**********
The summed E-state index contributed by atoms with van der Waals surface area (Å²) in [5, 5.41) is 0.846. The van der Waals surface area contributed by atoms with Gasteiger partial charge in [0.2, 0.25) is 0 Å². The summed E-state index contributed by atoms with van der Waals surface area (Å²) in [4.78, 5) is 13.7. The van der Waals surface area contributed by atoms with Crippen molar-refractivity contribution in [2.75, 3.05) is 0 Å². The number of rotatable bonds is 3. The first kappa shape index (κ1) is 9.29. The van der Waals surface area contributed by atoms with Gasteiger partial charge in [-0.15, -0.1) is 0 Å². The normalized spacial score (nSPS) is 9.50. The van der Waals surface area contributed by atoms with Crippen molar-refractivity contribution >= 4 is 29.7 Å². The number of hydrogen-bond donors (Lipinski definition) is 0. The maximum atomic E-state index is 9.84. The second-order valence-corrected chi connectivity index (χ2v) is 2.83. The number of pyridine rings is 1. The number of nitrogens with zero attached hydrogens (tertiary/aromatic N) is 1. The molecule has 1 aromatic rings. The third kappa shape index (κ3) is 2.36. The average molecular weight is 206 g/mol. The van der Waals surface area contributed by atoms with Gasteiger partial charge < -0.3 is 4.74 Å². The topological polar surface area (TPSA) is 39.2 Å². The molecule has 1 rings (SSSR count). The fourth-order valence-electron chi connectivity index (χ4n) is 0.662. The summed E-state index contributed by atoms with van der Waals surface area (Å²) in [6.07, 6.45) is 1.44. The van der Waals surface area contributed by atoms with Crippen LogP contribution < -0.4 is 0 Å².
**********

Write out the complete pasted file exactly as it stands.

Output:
The summed E-state index contributed by atoms with van der Waals surface area (Å²) in [5, 5.41) is 0.846. The van der Waals surface area contributed by atoms with Gasteiger partial charge in [0.2, 0.25) is 0 Å². The summed E-state index contributed by atoms with van der Waals surface area (Å²) in [4.78, 5) is 13.7. The van der Waals surface area contributed by atoms with Crippen molar-refractivity contribution in [2.75, 3.05) is 0 Å². The number of rotatable bonds is 3. The first kappa shape index (κ1) is 9.29. The van der Waals surface area contributed by atoms with Gasteiger partial charge in [-0.15, -0.1) is 0 Å². The normalized spacial score (nSPS) is 9.50. The van der Waals surface area contributed by atoms with Crippen molar-refractivity contribution >= 4 is 29.7 Å². The number of hydrogen-bond donors (Lipinski definition) is 0. The maximum atomic E-state index is 9.84. The second-order valence-corrected chi connectivity index (χ2v) is 2.83. The number of pyridine rings is 1. The number of nitrogens with zero attached hydrogens (tertiary/aromatic N) is 1. The molecule has 1 aromatic rings. The third kappa shape index (κ3) is 2.36. The average molecular weight is 206 g/mol. The van der Waals surface area contributed by atoms with Gasteiger partial charge < -0.3 is 4.74 Å². The topological polar surface area (TPSA) is 39.2 Å². The molecule has 1 rings (SSSR count). The fourth-order valence-electron chi connectivity index (χ4n) is 0.662. The summed E-state index contributed by atoms with van der Waals surface area (Å²) in [6.07, 6.45) is 1.44. The van der Waals surface area contributed by atoms with Crippen LogP contribution < -0.4 is 0 Å².